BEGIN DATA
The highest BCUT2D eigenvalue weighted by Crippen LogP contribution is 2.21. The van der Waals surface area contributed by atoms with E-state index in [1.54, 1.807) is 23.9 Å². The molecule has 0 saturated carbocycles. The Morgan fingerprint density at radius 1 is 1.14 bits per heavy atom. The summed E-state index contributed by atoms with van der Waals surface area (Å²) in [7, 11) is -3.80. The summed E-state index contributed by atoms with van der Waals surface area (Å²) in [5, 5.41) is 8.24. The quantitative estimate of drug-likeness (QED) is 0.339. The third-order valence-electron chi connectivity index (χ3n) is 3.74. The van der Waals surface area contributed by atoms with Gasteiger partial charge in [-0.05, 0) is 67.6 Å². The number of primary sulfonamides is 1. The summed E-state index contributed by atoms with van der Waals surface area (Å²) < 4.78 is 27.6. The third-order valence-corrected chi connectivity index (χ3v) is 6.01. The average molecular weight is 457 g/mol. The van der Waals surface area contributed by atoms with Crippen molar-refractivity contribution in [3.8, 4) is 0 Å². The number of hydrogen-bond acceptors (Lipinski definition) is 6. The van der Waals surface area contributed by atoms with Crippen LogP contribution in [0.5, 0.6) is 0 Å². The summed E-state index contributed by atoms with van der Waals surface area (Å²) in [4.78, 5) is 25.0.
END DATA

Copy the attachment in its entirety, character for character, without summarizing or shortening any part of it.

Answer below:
The highest BCUT2D eigenvalue weighted by Crippen LogP contribution is 2.21. The van der Waals surface area contributed by atoms with E-state index in [1.54, 1.807) is 23.9 Å². The molecule has 0 saturated carbocycles. The Morgan fingerprint density at radius 1 is 1.14 bits per heavy atom. The summed E-state index contributed by atoms with van der Waals surface area (Å²) in [7, 11) is -3.80. The summed E-state index contributed by atoms with van der Waals surface area (Å²) in [5, 5.41) is 8.24. The quantitative estimate of drug-likeness (QED) is 0.339. The third-order valence-electron chi connectivity index (χ3n) is 3.74. The van der Waals surface area contributed by atoms with Gasteiger partial charge in [-0.05, 0) is 67.6 Å². The number of primary sulfonamides is 1. The summed E-state index contributed by atoms with van der Waals surface area (Å²) < 4.78 is 27.6. The third-order valence-corrected chi connectivity index (χ3v) is 6.01. The average molecular weight is 457 g/mol. The van der Waals surface area contributed by atoms with Crippen molar-refractivity contribution in [3.8, 4) is 0 Å². The number of hydrogen-bond acceptors (Lipinski definition) is 6. The van der Waals surface area contributed by atoms with Crippen LogP contribution in [0.5, 0.6) is 0 Å². The summed E-state index contributed by atoms with van der Waals surface area (Å²) in [4.78, 5) is 25.0.